PORT TOWNSEND — Following the statewide closure of schools and revenue-generating events because of COVID-19, business owners and employees all across the North Olympic Peninsula are both tightening their belts and preparing ways to help their neighbors.
Despite seeing a downturn in business and revenue, on Thursday Howell’s Sandwich Company in Port Townsend announced that it will provide free pre-made lunches for anyone who orders the “PT Special.”
“No questions asked, no money, just healthy food for those in need through these unprecedented times,” reads the announcement.
Howell’s owner Mike Howell said the decision was made when workers realized that school districts across the entire state would potentially close in the coming weeks. That happened earlier than many expected, with Gov. Jay Inslee announcing on Friday that all schools in the state would be closed until April 24.
“I come from the south side of Chicago where the schools don’t close because a lot of people rely on them for medical care, food and other basic necessities,” Howell said.
“So it’s just pay-it-forward thinking and you know, no kid should go without a meal.”
Howell’s likely will not be the only shop to begin offering free or reduced meals alongside other services.
“There’s a plethora of businesses around here that do a lot of great things for people, I wouldn’t be surprised if a lot of people start stepping up here in the next couple of weeks,” Howell said.
Six weeks is a long time to be providing free meals, but Howell says his shop will provide them for as long as they can.
“We’ve had a lot of great outpouring from the community already,” he said.
“Several people have been calling offering up donations. We haven’t accepted any yet, we’re still waiting until things go down and we’re in a position where we are able to handle it for the time being.”
In addition to the impact on families with school-aged children, businesses large and small are feeling the economic impacts of COVID-19. Howell’s and many other businesses across the Peninsula have seen a significant slowdown in business as more people are staying home.
“You can kinda see it all over Port Townsend. We went out last night to spread some love around town to a few local establishments and everyone’s feeling it… It’s definitely the topic of conversation,” Howell said.
Businesses in Clallam County are feeling the pinch too. Some have cut staff and hours. Most are putting into effect plans for curbside pickup or deliver.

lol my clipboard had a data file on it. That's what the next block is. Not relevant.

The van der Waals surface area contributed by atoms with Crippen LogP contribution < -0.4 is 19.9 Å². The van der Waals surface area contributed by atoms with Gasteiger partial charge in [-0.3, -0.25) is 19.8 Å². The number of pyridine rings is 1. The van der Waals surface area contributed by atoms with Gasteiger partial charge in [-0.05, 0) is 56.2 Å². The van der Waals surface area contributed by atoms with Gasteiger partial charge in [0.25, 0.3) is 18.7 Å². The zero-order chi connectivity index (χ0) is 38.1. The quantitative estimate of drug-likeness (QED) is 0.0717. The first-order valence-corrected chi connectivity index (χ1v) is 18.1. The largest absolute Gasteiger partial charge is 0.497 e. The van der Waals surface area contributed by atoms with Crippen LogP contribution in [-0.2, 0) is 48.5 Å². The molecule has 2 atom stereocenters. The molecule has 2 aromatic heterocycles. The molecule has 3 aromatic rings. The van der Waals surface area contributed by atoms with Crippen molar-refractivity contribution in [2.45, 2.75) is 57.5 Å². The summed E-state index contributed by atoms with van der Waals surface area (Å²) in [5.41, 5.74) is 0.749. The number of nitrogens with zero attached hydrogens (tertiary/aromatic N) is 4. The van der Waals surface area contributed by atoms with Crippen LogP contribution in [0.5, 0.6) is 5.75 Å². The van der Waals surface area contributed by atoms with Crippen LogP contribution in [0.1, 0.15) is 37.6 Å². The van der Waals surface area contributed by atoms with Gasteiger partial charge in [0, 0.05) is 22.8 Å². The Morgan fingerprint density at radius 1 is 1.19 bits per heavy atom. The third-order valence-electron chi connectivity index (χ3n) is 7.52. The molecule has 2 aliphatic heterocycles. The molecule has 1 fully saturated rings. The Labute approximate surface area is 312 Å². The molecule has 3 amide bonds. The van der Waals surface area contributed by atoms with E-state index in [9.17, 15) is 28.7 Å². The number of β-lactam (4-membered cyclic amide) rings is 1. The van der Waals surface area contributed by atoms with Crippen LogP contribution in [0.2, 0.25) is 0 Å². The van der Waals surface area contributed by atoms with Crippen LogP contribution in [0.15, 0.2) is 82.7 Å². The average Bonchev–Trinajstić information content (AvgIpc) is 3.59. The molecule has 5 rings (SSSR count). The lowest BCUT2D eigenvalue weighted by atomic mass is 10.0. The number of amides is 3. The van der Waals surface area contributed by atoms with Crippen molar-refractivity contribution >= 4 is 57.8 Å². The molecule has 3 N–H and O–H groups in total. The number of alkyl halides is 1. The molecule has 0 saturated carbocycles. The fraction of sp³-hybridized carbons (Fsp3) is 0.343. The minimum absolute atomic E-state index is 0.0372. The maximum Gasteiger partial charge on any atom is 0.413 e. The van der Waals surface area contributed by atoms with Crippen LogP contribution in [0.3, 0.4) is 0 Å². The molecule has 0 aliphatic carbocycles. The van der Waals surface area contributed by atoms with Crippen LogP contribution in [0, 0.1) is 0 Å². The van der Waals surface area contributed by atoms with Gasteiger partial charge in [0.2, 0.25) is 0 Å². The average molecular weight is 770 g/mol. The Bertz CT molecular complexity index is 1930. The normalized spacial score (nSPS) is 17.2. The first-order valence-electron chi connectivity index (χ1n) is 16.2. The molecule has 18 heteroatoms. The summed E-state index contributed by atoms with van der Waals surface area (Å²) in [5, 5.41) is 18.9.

“Merchants are being proactive and have stepped up in a number of ways,” said Mari Mullen, executive director of the Port Townsend Main Street Program.
“Businesses have intensified cleaning procedures at their business — the door knobs and surfaces are getting extra attention.
“Some are offering curb-side service.
“Restaurants are aware of the social distancing mindset and spacing out a bit at the tables. They have stepped up their cleaning, are doing curb-side delivery and working on delivery plans.”
Mullen provided as examples the The Old Whiskey Mill offering a family to-go meal plan, and the Alchemy Bistro and Wine Bar offering a half-price bottle of wine with to-go orders.
Mullen also provided a list of ways folks can help local businesses to stay afloat, such as purchasing gift cards to use at a later date or ordering takeout/delivery from a favorite restaurant, or shopping locally online.
Mullen noted that many events have been postponed and canceled, while others have been reworked to benefit the community at this time, such as the Port Townsend Rotary Auction which is set to go online in the last two weeks of April.
“Our Main Street Program coordinates over 20 events a year, and we are deep in the planning stages,” Mullen said.
”While there is uncertainty on the horizon, we are optimistic that Gov. Inslee’s stringent measures will reap huge benefits and flatten this outbreak in its tracks.
“The public taking personal responsibility following the health guidelines is key to the success of this effort,” Mullen said.
“Our merchants and staff are our friends and neighbors,” she continued. “These are local jobs. This is our community.
“Our local businesses here in Port Townsend can only thrive and be here for tomorrow if we patronize them. Let’s get creative. We need to be there for each other now more than ever, but we will have to save the hugs for later after we get through this — and we will.”
Services also have been impacted and have had to change in the wake of COVID-19.
Port Townsend Food Bank, which serves nearly 325 people on a regular basis, anticipates that it will see an uptick in customers as the virus continues to spread forcing businesses to close and people to go without pay for several weeks.
“I think people are going to be needing us now more than ever with kids being home, eating more…people not being able to go to work because they have to be home taking care of their kids, losing paychecks,” said volunteer Manager Shirley Moss.
Among changes coming up are how the food bank will serve clients.
“Before they come in the door, we’re having people put on hand sanitizer and then we’re taking their temperature. Anybody who has a temperature, we asked them to wear an N95 mask which we have for them while they go through the food bank,” she said.
”All the volunteers will have their temperatures taken as well. We are sanitizing every hand cart after every use, we’ve sanitized the tables and as people are going through the line www are not letting them make their own choices as far a touching, they can say what they want, but the volunteers with gloves are the only ones touching the food,” Moss said.
Starting next Wednesday the Port Townsend Food Bank will pre-package food boxes and give them to customers outside.